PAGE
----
Instead of trying to take your fingers to pinch out a bee stinger (when tweezers cannot be found), take your finger, and rub the stinger in one direction. It'll come out easier, it won't go in further, and you won't risk it breaking in your skin.
My son, as well as I, are very allergic to bees and ants. We were on a primitive camping trip when my son disturbed a nest of yellow jackets. Over 20 stings and we were hours from a dr or hospital and NO EPI!
In our first aid kit is an herbal section. I took out the plantain, raw honey, and charcoal from the fire pit and made a paste to apply to each sting. Placing a band-aid over them to keep the paste in place. I also gave him 2 tbs. raw honey and an antihistamine, internally. No swelling, No breathing issues, No problems!
I have since used this many times and it has always worked!
To remove the stinger, I take a bit of tobacco, chew it to release the juices and place it over the sting for a few minutes. You can use a Band-Aid to hold it in place. stinger comes out. Works like a charm every time. (old school remedy)
my boys where chased by bees and we saw a milkweed plant put it on the sting and instantly calmed them down, and quickly helps the swelling.
1.Try Lavender oil. When someone is stung, rub the area very well w/ a drop or 2 of lavender and the pain will disappear almost instantly. 2. Go out in your yard and find plantain that is clean and not sprayed. Chew it up and put on sting. 3. Bruise an onion slice and hold on. Hope they help!!
One should follow these guidelines more or less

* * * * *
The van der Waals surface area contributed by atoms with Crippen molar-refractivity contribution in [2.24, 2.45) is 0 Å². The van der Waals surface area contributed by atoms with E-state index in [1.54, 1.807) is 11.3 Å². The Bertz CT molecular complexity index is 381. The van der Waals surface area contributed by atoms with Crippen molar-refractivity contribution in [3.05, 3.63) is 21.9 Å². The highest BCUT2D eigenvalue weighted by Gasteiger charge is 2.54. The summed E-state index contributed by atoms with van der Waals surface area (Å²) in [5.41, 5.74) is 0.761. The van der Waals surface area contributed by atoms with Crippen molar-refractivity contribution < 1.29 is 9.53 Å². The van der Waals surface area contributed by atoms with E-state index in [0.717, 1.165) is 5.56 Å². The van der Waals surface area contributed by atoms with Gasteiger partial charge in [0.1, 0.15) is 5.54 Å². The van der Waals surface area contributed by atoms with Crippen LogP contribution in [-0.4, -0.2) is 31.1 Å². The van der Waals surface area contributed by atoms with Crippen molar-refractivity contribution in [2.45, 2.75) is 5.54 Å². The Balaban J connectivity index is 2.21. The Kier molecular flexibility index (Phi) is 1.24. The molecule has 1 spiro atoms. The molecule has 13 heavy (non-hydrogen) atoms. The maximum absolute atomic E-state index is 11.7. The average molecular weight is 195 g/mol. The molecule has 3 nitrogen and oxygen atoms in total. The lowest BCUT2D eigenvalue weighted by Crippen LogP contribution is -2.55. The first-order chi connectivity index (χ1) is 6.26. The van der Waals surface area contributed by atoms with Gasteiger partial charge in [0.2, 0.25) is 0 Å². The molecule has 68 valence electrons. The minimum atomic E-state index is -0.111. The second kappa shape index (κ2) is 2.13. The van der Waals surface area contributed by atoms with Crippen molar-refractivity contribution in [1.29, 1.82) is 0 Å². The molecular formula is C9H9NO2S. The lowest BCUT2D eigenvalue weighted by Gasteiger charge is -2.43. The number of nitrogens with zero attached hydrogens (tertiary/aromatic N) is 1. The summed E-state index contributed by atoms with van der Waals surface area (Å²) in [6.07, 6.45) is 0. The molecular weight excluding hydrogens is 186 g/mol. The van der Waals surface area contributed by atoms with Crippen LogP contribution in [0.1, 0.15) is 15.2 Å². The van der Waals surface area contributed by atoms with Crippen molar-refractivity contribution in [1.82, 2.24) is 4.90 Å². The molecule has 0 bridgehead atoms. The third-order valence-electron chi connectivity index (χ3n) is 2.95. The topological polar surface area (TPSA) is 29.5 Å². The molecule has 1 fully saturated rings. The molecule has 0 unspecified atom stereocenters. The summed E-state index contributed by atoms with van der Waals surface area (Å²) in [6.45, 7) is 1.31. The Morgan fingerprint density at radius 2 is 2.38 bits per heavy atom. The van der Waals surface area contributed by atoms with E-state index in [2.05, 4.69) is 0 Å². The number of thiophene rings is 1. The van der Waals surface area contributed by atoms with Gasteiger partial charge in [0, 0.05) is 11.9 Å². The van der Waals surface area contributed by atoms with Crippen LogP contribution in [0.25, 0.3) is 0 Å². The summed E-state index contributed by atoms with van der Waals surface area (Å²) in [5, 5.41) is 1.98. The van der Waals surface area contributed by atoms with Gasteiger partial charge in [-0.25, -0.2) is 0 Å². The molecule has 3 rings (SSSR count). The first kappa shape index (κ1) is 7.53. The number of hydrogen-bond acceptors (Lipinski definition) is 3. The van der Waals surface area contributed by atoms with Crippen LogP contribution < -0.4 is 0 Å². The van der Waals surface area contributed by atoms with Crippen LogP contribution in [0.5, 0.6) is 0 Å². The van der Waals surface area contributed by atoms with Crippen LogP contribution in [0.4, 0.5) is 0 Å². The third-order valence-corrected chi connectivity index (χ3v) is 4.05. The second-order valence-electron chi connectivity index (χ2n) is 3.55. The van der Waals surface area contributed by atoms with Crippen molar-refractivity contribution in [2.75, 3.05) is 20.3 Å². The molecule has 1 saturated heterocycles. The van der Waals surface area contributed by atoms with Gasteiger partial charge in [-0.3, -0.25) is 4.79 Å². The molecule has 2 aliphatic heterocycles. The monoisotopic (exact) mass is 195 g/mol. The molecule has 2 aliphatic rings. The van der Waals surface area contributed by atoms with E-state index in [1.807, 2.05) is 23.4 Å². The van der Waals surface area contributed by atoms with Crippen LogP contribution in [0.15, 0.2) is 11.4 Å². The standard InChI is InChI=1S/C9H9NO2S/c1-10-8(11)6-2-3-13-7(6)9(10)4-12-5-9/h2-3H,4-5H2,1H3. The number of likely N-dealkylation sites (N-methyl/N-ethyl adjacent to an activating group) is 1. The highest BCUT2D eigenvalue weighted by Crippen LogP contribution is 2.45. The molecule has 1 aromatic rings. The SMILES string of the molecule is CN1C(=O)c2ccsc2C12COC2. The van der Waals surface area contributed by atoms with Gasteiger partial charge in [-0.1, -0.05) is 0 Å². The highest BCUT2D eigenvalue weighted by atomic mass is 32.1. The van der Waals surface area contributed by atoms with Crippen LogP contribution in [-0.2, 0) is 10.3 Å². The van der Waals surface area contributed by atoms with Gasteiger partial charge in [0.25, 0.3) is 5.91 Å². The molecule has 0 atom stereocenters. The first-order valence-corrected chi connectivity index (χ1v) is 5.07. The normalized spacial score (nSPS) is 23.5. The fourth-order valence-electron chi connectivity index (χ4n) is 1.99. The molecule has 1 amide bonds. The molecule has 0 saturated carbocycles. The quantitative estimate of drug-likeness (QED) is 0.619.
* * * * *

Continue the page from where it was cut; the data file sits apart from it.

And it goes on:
-- remove the stinger from the wound.
-- minimize the swelling by elevating the wound above the heart.
-- treat for itch and pain with over the counter anti-histamines.
for more the info on these tenants look up Do my own pest control's bee sting treatment guide
split a cigerate open and put the stuff on there
I wound up in a yellow jackets nest the other week cleaning out an area in the woods, and got stung about twenty times. I didn't have any change on me so I couldn't use a penny, the next thing came to mind was mud, so I went down to the pond and smeared mud all over the stings, that helped a little, I think the pond mud was not good enough dirt. When I got back to the house I grabbed my jar of wild touch-me-nots out of the fridge and dabbed it on. That helped a lot. This is an old American Indian remedy told to me by a Dr.
In August look for wild touch-me-nots, they have an orange blossom, and grow in damp areas. Pick some, (the whole plant) shred it in a food processor, place it in a jar in the refridgerator. When needed, grab out a gob dab it on the sting, you can place the gob right back in the jar. He told me not to use a blender for shredding as he had burnt up his wifes blender. He also told me after grinding if it seemed too dry to add some glycerin. Luckily I have never had to add the glycerin. This also works great on poison oak.
for bee stings, the thing that makes it bad, is the stinger is inside of you...to get the stinger out, mix flour and water together and apply thouroughly, then wash off with a damp rag. works like a charm
I am highly alergic to bee stings and was told by an old Texan to tape a penny to the sting. I thought she was crazy, but I got stung and was far from any ER, so I tried it. Not only did I not have a reaction to the sting, the sting did not even swell.